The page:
Home 2018 Collegiate Magazine Disconnected youth

Disconnected youth

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Students await the beginning of class at GRCC. (Najd Ayari/The Collegiate)

By Audra Schildhouse

Connected at any second, yet so alone. Why is this the case? Looking at our generation in this day and age, it would seem as if people would have a better social life now, more than ever, since cell phones have made staying in touch with friends and family so convenient. While that may be true for some, it is definitely not the case for everyone.

There are so many people who feel isolated more than ever. Yes, we can send a text at any given moment, but the physical, in-person connection isn’t there. Carolyn Madry, a therapist at Integrative Health Consultants of West Michigan, explained some theories she had regarding loneliness and technology in today’s society. The first theory was called parallel play.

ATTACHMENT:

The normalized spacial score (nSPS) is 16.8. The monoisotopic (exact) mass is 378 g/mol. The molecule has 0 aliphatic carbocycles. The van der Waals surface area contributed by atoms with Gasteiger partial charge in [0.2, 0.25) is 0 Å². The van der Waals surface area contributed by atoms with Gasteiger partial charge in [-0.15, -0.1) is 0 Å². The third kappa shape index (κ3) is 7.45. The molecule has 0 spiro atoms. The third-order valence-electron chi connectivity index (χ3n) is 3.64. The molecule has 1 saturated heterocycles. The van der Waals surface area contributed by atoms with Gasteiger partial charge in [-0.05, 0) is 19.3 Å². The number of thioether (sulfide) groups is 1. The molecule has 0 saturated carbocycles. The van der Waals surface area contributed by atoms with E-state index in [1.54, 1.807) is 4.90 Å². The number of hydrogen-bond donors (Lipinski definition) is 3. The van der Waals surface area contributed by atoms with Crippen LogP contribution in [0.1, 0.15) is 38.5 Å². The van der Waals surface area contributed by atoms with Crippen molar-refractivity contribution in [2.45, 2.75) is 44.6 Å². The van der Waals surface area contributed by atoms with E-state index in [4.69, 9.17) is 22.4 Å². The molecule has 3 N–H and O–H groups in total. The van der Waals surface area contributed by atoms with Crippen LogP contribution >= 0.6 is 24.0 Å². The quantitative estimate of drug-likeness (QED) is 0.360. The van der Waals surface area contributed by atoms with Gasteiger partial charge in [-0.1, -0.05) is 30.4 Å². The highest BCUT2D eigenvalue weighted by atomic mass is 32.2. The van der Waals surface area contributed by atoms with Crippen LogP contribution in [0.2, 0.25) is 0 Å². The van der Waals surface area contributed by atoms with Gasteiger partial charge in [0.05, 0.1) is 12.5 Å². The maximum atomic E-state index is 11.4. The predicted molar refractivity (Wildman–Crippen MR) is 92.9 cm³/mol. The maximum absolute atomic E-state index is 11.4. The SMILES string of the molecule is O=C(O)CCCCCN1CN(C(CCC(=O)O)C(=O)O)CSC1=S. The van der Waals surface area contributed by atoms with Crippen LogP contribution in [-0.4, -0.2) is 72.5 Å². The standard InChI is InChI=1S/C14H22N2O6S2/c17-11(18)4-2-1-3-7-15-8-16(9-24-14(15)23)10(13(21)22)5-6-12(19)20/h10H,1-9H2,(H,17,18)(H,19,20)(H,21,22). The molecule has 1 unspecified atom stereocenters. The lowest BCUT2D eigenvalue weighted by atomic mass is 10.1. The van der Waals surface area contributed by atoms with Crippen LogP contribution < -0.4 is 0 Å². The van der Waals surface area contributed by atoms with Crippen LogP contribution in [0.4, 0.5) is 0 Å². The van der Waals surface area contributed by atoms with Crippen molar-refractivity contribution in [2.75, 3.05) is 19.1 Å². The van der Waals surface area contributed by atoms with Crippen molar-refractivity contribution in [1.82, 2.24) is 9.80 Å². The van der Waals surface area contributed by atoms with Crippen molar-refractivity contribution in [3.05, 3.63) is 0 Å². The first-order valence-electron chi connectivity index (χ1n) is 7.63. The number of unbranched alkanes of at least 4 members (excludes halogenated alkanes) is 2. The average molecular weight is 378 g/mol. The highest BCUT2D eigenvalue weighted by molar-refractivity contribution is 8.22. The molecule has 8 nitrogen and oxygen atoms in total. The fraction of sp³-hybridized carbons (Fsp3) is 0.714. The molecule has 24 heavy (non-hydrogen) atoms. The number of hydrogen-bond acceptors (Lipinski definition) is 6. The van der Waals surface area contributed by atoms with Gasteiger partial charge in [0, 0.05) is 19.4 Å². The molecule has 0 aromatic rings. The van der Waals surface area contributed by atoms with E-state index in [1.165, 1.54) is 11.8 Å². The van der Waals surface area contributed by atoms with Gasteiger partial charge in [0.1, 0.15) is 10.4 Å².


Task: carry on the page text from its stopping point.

“(Parallel play) is actually a term that is used a lot when it comes to children playing, like little kids. A lot of the time they don’t know how to play with other people or with other children, so they do parallel play which is where they’re doing two seperate things but they’re next to each other.”

Madry feels as if parallel play is what is happening with teens and adults. It seems like everyone is glued to their phones, although they are right next to each other. For example, if you go out to a restaurant and look around, the majority of people have their phones out.

“Going out to a restaurant is supposed to be this interactive experience, but I think that we’re getting into this place of parallel play,” Madry said. “People get together and there might be phones out on tables or that they’re looking at, interrupting that kind of conversation and connecting that should be taking place.”

That’s the issue today, social interaction should be a high priority, but cell phones are taking over our present time. In today’s society, many people are turning towards technology and choosing that over real-life conversations. That’s where the parallel play idea comes into the picture. Technology is getting in the way of personal discussions.

“If we don’t get that meaningful interaction, I think you’re more likely to feel lonely without realizing why necessarily because you might be surrounded by people, or you can text with someone and be connected within seconds, but I don’t know if it will feel the same,” Madry said. “I don’t think it is the same feeling.”